Again, there’s already a separate diffuse pre-baked lighting solution that works, and IBL diffuse does not look good. It’s not a good solution for large open world games with dynamic night/day cycles as it costs too much to recalculate the lighting all the time. So there’s no particular reason for it to exist. What, precisely, does IBL diffuse do that UE4 does not/does not plan to that you want so much?

Actually, we don’t have to update probes at every frame in most cases. And I never think it look as good as baked GI, but it looks DECENT overall.

PS: It’s NOT ME want it so much, I just think it’s a popular feature which many mainstream next-gen engines have. Also, it’s relatively easy to implement than other GI techniques. It would add more flexiability to UE4, users would have more options when deciding to choose final lighting solution. It also works perfectly with moveable skylight workflow in UE4, otherwise I can’t see a reason to use moveable skylight for non-exterior-only scenes in UE4. And, it brings more efficient iteration to devlopment cycle, since no baking time is required. If the result doesn’t look good enough(In fact, many next-gen AAA titles already used it as final lighting), users can switch to static GI lighting solution whenever necessary.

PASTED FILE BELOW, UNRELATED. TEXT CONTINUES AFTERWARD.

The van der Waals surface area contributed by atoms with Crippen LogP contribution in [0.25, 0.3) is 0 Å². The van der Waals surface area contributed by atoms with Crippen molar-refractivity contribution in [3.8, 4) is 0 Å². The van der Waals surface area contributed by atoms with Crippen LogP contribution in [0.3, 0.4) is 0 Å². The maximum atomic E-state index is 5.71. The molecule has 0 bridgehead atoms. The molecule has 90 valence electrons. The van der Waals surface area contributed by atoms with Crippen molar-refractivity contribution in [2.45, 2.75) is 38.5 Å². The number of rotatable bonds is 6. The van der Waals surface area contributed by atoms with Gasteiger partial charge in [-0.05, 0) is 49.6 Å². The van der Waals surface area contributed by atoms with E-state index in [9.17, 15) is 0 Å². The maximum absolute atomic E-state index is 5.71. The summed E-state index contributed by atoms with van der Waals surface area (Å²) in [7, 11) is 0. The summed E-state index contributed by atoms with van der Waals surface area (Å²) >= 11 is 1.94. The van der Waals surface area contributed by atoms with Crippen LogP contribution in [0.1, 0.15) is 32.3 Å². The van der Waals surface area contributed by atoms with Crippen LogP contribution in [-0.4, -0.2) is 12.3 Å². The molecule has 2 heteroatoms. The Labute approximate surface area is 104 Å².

Alright, fair enough. In point of fact not a lot of engines use it, Cryengine is the only major one I can think of other than the Assassin’s Creed series, and Crytek is replacing it for something else insofar as I know. But UE4 is already a monstrous amalgamation of different flips and switches and etc. so it’s not like 1 more is going to be out of style necessarily.

Besides, as ugly as I’ve found it to look it’s not like it’s that much worse that many other GI methods. By law it seems it’s going to look ugly in a lot of ways, even if you pre-render all of it.


Do you think “The Division” looks ugly? You can check this tech demo video (start at 16:00 for lighting technique details). Snowdrop engine also used a similar method.